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Women gain more first and upper second class first degrees than men

2001/02 Higher education student data published by HESA

Analysis by the Higher Education Statistics Agency shows that when combining first class and upper second class degrees together women gain more first degrees than men. A markedly greater proportion of women obtained upper seconds than men according to the publication Students in Higher Education Institutions 2001/02 released today. This reference volume contains detailed statistical information and analysis about the student body of the UK higher education sector.

Overall, 58.2% of students of known classification who obtained a classified first degree were awarded first or upper second class honours, with 10.4% being awarded a first. More detail on the gender difference by classification of first degree is shown in the chart below:

Percentage of first degree qualifiers obtaining each classification by gender 2001/02

The latest figures show that 2,086,075 higher education students were studying at publicly funded higher education institutions in the UK. Of these just over 60% were studying full-time or sandwich courses. Undergraduate students made up 77.5% of the student population.

Females make up 56.2% of the student population and outnumber their male colleagues in both full-time and part-time study.There were 242,755 overseas students that made up 11.6% of the entire student body.

The most popular subject area of study at first degree (e.g. BA/BSc etc) and other undergraduate (i.e. mostly diplomas and certificates) was business & administrative studies. A large amount of students were studying other undergraduate and part-time first degree programmes in subjects allied to medicine (which include nursing). Other subject areas which were popular at other undergraduate level were computer science, social, economic & political studies and languages.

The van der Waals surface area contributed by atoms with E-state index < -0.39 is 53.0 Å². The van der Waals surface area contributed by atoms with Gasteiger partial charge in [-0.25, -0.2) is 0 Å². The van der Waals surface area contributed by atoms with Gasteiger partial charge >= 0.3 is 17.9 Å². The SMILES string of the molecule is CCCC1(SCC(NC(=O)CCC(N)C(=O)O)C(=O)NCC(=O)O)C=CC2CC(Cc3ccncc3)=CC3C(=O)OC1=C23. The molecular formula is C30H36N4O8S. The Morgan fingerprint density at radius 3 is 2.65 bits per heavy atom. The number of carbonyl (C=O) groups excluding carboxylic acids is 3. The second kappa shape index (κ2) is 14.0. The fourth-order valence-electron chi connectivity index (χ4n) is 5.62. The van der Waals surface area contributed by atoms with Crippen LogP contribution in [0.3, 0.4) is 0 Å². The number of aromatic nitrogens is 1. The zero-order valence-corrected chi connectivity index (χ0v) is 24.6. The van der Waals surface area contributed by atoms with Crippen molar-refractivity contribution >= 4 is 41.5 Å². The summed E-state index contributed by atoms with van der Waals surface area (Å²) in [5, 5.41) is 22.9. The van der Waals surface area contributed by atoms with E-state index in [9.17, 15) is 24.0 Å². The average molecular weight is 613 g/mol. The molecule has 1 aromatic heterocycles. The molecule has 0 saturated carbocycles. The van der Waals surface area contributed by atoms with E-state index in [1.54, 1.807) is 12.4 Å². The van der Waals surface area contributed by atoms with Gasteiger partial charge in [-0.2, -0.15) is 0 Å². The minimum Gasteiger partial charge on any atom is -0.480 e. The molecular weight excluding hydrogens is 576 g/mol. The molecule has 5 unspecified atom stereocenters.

Ethnic minorities comprised 14.1% of all first year UK domiciled students (where ethnicity was known) and were more strongly represented among full-time undergraduates and taught postgraduates. They were less strongly represented among research students, and among part-time students generally as shown in the table below:

Ethnic Minority Students as a Percentage of UK Domiciled First Year Students of Known Ethnicity 2001/02
Research for a higher degree 11.5
  Full-time 11.6
  Part-time 11.3
Taught course for a higher degree 16.9
  Full-time 20.9
  Part-time 13.9
Other postgraduate 9.2
  Full-time 9.7
  Part-time 8.9
First degree 16.9
  Full-time 17.3
  Part-time 14.0
Other undergraduate 11.6
  Full-time 19.7
  Part-time 9.5

Other key points

  • 3775 students are studying for the new foundation degree
  • Full-time first degree students made up 45.1% of the recorded HE student population
  • 61.6% of part-time first degree entrants were aged 30 or over
  • Students on sandwich programmes constitute 7.8% of all undergraduates
  • Overall, 68.6% of first year students were following programmes of up to three years expected duration.

Notes for editors

  1. The Reference Volume Students in Higher Education Institutions 2001/02 provides a statistical reference about students within Higher Education in the UK for 2001/02.
  2. The Reference Volume is available from the Customer Services Team, HESA Services Ltd., 95 Promenade ,Cheltenham, GL50 1HZ; telephone: 01242 255577. An electronic version on disk is also available. A list of other publications can be obtained from the Customer Services Team.
  3. HESA cannot accept responsibility for any inferences or conclusions derived from the data by third parties.
  4. Press enquiries should be directed Press Officer at HESA, 95 Promenade, Cheltenham, GL50 1HZ ; telephone 01242 211136. Other enquiries about HESA data should be addressed to the Information Services Team at the same address, telephone 01242 211133.


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